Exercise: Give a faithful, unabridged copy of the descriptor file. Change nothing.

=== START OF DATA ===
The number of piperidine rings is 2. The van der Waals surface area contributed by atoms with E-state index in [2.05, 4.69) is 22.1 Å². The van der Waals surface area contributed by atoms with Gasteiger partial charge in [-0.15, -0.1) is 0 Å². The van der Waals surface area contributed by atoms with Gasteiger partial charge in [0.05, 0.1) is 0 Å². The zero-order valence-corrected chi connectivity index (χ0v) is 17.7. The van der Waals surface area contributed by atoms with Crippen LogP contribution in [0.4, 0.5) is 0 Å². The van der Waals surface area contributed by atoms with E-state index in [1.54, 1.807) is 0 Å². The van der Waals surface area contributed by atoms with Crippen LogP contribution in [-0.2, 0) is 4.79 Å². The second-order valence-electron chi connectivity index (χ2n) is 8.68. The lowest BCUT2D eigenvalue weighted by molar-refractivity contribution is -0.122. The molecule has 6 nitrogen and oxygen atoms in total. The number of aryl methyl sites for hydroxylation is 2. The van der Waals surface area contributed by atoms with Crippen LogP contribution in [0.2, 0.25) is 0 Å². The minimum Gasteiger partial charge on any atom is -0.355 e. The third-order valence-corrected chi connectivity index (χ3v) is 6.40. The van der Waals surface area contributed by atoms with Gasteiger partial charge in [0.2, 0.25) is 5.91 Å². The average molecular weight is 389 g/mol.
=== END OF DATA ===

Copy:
The number of piperidine rings is 2. The van der Waals surface area contributed by atoms with E-state index in [2.05, 4.69) is 22.1 Å². The van der Waals surface area contributed by atoms with Gasteiger partial charge in [-0.15, -0.1) is 0 Å². The van der Waals surface area contributed by atoms with Gasteiger partial charge in [0.05, 0.1) is 0 Å². The zero-order valence-corrected chi connectivity index (χ0v) is 17.7. The van der Waals surface area contributed by atoms with Crippen LogP contribution in [0.4, 0.5) is 0 Å². The van der Waals surface area contributed by atoms with E-state index in [1.54, 1.807) is 0 Å². The van der Waals surface area contributed by atoms with Crippen LogP contribution in [-0.2, 0) is 4.79 Å². The second-order valence-electron chi connectivity index (χ2n) is 8.68. The lowest BCUT2D eigenvalue weighted by molar-refractivity contribution is -0.122. The molecule has 6 nitrogen and oxygen atoms in total. The number of aryl methyl sites for hydroxylation is 2. The van der Waals surface area contributed by atoms with Crippen LogP contribution in [0.2, 0.25) is 0 Å². The minimum Gasteiger partial charge on any atom is -0.355 e. The third-order valence-corrected chi connectivity index (χ3v) is 6.40. The van der Waals surface area contributed by atoms with Gasteiger partial charge in [0.2, 0.25) is 5.91 Å². The average molecular weight is 389 g/mol.